Two links to Begin the day:
First, Another mistborn Annotation: Chapter Thirty-two
Second, a link to another Cool artist who likes my books! This isn’t the same fan artist as last week, but someone new. I think they may be posting some art of my work eventually. If they do, I’ll put up another link.
Third, here’s our feature:
Ten Elements of Bad Storytelling (we all use.)
#7: Characters who think too much like we do
This is a tough one to talk about, since there are a lot of different aspects to this concept, and they’re of varying important to me. I’ll look at three ways writing characters like ourselves can undermine our stories, yet explain why it is that we often use them anyway.
We are human beings, and as such, we are confined and limited by our experience. We can really claim to ‘know’ very few things, particularly when it comes to how others feel and think. A writer learns to approximate and guess, and I think this is one of the great arts of a novelist: The ability to write about what you DON’T know. I’ve never been a sixteen year old girl, yet a wrote a whole trilogy from the viewpoint of one.
And yet, because of our limitations, it’s very difficult for us to avoid writing characters who sound like ourselves. More than this, it’s very difficult to avoid writing protagonists who think like we do, and then writing villains who oppose those thoughts. A religious person, I think, is more likely to write an atheist as a villain–where an atheist might similarly put zealot believers in the roles of all of their villains. Along these same lines is a lesser sin–the sin, particularly in fantasy, of making characters and society act like ones from a modern day counterpart. I’ll talk about all of these issues separately.
The first is, I think, the most difficult to deal with. How do we stop our characters from sounding like us? Each character I write is, in a way, a different piece or aspect of myself. This makes it very difficult when writing novels to make characters that aren’t repeats of characters I’ve written before. Yet, I think that by pushing ourselves, writers CAN innovate and stretch themselves. Some of us, however, tend to get lazy in this area. In some long series, I see authors taking less and less concern for this, and writing characters that grow more and more similar in voice and action. It’s bad storytelling, but it’s something that a whole lot of pros do.
The greater sin of the three is, in my opinion, writing villains who think differently from yourself. Now, this isn’t a hardfast rule, of course. I disagree with people who murder others, but I’m not going to force myself to avoid making a murderer as a villain. However, if I were to make every villain in my books an atheist, while all of my heroes are staunch theists–and then are always proven right over those darn godless atheists…well, I think I’d be undermining the story itself. Instead of telling a story, I begin to tell a parable which only expresses my own limited worldview.
For this reason, I think it’s an oft-ignored element of good storytelling to try making your heroes see the world very differently from yourself, and an element of bad storytelling to always make your heroes view the world–even view morality–in the same way you do. It’s tough, sometimes, to stretch in this way. I’m an optimist, and so writing pessimistic characters is tough for me–particularly doing so, then not having them get proven wrong by the narrative. It’s tough for me to create characters who don’t see the same way I do in ‘charged’ moral issues, like homosexuality or abortion. And yet, my favorite authors are the ones who can present characters on both sides of arguments like this, and have them both be sympathetic. This begins to achieve what I see as one of the grand purposes of fiction: To show through sympathetic characters that there are those who see differently from yourself, but who are still intelligent, capable people. By including someone who disagrees with you, I don’t think you necessarily advocate their position–you only advocate understanding them. (Some readers have trouble with this distinction, however.)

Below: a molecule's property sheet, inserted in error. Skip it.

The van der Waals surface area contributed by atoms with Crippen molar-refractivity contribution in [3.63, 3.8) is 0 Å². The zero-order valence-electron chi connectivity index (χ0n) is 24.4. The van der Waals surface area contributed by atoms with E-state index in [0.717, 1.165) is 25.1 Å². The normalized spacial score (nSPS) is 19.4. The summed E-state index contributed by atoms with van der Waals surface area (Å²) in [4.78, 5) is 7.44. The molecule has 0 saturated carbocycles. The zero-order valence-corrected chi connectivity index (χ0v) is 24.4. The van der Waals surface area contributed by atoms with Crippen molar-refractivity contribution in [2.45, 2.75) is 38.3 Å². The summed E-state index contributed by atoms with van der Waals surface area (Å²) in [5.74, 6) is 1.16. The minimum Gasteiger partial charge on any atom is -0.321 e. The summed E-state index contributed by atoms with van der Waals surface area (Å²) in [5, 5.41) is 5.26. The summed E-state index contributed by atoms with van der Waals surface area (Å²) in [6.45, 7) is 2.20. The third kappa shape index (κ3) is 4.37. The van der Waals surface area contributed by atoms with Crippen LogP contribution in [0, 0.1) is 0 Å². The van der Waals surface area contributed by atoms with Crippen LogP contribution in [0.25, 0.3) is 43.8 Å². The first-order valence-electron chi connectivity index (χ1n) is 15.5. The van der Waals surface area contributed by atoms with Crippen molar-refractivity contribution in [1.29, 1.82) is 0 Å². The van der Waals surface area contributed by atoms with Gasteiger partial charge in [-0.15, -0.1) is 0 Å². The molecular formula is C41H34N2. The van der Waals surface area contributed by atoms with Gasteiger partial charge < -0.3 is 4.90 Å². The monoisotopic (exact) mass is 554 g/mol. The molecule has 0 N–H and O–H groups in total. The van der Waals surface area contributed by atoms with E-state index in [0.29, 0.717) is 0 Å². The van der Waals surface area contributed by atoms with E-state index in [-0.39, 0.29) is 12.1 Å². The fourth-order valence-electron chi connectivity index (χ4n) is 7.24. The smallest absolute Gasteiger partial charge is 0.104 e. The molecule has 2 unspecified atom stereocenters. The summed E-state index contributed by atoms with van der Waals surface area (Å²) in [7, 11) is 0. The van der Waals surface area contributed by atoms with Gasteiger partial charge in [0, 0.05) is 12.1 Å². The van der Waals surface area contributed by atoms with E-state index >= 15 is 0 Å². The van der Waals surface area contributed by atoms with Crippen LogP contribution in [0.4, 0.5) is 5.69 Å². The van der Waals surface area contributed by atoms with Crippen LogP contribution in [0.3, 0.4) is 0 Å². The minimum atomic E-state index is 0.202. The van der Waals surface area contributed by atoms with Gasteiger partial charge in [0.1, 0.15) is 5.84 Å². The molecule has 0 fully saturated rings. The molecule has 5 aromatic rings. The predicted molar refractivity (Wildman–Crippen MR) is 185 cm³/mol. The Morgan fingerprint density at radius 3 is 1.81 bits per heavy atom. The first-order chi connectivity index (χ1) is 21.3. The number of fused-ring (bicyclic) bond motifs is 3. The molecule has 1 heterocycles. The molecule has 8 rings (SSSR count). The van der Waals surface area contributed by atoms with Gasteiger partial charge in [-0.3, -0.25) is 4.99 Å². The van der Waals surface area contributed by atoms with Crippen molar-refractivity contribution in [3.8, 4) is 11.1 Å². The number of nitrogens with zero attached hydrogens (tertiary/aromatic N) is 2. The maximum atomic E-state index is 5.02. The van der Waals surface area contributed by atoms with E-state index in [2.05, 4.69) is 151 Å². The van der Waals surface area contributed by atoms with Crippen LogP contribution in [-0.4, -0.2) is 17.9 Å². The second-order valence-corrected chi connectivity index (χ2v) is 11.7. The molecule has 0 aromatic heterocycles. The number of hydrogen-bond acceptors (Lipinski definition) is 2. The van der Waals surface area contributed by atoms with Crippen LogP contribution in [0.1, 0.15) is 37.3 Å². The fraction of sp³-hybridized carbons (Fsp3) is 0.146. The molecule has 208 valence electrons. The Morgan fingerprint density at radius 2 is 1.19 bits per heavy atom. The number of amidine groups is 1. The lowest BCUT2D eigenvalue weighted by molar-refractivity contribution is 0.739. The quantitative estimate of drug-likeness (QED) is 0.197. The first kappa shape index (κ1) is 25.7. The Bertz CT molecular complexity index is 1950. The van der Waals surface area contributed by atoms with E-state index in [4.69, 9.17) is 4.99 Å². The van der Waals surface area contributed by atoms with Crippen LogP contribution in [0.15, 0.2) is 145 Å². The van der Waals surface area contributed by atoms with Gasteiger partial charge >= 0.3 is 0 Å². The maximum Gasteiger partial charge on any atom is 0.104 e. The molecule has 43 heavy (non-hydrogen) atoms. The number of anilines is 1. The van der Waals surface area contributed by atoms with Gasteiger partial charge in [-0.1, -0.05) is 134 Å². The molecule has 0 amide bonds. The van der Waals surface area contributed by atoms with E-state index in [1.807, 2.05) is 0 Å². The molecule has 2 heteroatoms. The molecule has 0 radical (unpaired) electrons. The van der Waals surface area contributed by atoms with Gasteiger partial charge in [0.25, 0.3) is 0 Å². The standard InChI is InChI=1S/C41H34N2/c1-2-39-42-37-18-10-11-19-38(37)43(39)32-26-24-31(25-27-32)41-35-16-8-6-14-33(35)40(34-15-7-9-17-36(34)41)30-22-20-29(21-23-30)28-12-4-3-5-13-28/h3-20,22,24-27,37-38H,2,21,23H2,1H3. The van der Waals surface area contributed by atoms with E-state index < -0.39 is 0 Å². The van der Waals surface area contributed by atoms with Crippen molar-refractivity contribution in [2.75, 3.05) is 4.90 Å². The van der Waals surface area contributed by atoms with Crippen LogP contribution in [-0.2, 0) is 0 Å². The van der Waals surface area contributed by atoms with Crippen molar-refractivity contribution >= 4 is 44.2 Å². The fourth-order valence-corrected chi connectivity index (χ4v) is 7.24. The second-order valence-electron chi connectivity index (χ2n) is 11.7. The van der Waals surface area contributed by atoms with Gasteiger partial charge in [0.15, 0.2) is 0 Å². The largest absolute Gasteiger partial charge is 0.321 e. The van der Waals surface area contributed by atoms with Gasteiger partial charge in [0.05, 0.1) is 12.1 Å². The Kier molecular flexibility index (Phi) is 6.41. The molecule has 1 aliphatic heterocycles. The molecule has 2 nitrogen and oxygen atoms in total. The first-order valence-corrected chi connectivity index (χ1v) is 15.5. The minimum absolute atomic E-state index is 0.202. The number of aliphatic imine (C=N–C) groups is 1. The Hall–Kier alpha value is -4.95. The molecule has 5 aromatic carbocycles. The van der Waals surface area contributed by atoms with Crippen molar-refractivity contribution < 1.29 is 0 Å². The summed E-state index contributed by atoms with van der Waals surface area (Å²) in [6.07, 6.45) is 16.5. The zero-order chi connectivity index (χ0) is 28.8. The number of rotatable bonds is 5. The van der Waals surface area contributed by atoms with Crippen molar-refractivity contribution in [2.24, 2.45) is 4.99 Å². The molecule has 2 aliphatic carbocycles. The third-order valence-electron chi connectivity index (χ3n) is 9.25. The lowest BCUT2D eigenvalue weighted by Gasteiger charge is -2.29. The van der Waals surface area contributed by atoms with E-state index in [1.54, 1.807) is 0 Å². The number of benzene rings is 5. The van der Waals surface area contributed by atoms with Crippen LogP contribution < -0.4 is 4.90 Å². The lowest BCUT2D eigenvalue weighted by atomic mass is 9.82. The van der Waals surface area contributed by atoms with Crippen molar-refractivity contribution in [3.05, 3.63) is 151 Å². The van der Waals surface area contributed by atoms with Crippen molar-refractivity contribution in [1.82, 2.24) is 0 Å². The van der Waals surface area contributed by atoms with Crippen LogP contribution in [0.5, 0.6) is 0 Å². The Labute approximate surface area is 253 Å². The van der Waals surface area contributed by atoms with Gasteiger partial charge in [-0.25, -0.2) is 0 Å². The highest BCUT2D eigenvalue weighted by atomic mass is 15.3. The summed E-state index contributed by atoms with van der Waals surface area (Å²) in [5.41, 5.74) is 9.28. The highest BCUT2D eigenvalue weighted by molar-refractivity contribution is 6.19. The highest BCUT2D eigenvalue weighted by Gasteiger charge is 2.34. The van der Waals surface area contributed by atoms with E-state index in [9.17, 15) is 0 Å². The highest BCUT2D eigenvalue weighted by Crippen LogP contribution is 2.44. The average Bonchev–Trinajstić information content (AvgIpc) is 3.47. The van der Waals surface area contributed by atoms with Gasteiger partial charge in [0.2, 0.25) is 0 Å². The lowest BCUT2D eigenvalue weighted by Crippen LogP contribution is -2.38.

It’s very hard to do any of this without getting preachy or undermining your story. Yet, I think this a corner we shouldn’t cut. We may not achieve it perfectly, but in striving, I think we will enhance our stories. I know a lot of authors do this anyway, and not all of them are lazy–they simply believe that having a message, at the cost of their story, is a worthy price. I disagree.
The final aspect of the three I listed above is that of making characters who live in a past setting, but who think like modern people. I’ll raise my hand high as someone who is very guilty of this, particularly in Elantris. I’ve tried to walk the balance better in my later books, but to be honest, I’m not sure which is ‘worse’ storytelling. To have characters who act somewhat like modern ones, thereby undermining the culture and history of your world slightly. Or, to have characters won don’t think like modern characters–but who by acting in the ways they do, become difficult to sympathize with or relate to, and thereby undermine the narrative in other ways. No easy answer on this one, though I do think it’s something we should consider.
We’ll move on to #6 tomorrow! Again, please forgive awkwardness in language above. It’s a rough draft, still.